The video showing an armed vehicle striking tank convoys is not a genuine combat scene from Ukraine but the work of CGI artist Pavel Osadchiy.
Old videos, CGI works, and footage from military-based games have repeatedly been linked to Russia's invasion of Ukraine on social media. One such post includes a video that claims to show military tanks and an armed vehicle engaged in combat. In the viral 1:07-minute video, the armed vehicle appears and fires missiles toward nearby military convoys, causing explosions and black smoke. The post’s caption reads, "Unbelievable scene from Ukraine!." However, the video was not filmed during the Ukraine-Russia conflict but was developed by a CGI artist. CGI refers to Computer-Generated Imagery.
We found that journalist Euan MacDonald posted the same video on Twitter and captioned the tweet, "Hilarious, brilliant CGI of Ukrainian weaponized Lada taking on column of Russian tanks." He added that he doesn't know who the artist is but would offer credit once he finds out. In response to Euan's tweet, Paul Osadchy claimed he was the video’s creator.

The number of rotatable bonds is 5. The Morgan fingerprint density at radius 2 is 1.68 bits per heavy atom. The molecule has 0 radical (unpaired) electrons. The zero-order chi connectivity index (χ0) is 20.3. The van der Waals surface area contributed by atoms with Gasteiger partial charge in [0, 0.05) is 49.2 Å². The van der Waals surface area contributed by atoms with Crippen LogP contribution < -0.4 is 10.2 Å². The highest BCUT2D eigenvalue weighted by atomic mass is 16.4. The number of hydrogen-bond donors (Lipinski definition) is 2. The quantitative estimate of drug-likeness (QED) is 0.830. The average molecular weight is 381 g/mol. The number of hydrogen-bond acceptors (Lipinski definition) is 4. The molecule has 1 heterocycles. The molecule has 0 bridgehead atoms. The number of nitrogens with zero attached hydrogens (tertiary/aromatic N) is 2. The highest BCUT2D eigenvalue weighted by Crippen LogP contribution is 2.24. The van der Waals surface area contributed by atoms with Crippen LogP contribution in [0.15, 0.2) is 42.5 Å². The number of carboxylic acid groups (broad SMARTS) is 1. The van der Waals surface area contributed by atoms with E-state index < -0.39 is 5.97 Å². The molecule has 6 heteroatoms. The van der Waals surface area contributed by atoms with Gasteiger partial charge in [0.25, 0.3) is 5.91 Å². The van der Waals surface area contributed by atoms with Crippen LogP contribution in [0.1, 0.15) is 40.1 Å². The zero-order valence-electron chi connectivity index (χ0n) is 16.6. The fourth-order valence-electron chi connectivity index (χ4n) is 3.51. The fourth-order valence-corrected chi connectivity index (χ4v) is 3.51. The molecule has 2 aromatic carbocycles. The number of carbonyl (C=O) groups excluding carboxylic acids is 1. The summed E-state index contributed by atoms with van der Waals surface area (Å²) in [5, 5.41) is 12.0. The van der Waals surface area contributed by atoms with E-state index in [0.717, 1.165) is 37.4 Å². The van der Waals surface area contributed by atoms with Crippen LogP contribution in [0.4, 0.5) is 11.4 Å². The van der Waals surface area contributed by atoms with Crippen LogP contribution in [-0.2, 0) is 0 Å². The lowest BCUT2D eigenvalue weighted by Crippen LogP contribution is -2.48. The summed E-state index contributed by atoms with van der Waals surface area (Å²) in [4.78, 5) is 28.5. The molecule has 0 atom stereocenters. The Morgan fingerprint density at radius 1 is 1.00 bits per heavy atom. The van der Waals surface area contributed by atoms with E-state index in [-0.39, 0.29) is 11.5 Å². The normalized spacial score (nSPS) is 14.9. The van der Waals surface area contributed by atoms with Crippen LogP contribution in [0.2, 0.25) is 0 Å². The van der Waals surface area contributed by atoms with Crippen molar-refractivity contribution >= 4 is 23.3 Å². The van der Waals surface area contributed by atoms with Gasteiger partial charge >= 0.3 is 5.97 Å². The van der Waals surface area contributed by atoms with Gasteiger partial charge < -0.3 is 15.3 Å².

Upon a search, we found that Osadchiy, a visual effects (VFX) artist based in Kyiv, had shared several screenshots of the social media posts on his Facebook page after the video started circulating online. According to his Facebook profile, he is a "freelancer and CGI Generalist."
Osadchiy's Facebook post dated June 30, 2022, said, "Unfortunately, my unfinished video with Banderamobil got online ahead of time" (Translated from Russian) and mentioned that his initial plan was to use the video to raise funds for the Ukrainian military. He also updated the post, saying that the positive feedback encouraged him to complete the video.
Logically previously debunked a hoax claim wherein a video clip from the video game Arma 3 was disseminated to indicate that the Russian military was shooting down NATO helicopters. The inaccurately captioned clip had garnered over 1,600 views amid the Russian invasion. These claims illustrate how computer-generated imagery or gameplay videos might be mistaken for real if not shared in the proper context, with correct information.
The video that allegedly depicts an armed vehicle destroying a tank convoy is not an actual clip from the Russian invasion of Ukraine. It is an incomplete video created by Ukrainian VFX artist Osadchiy and is being disseminated with a false narrative. Hence, we have marked this false.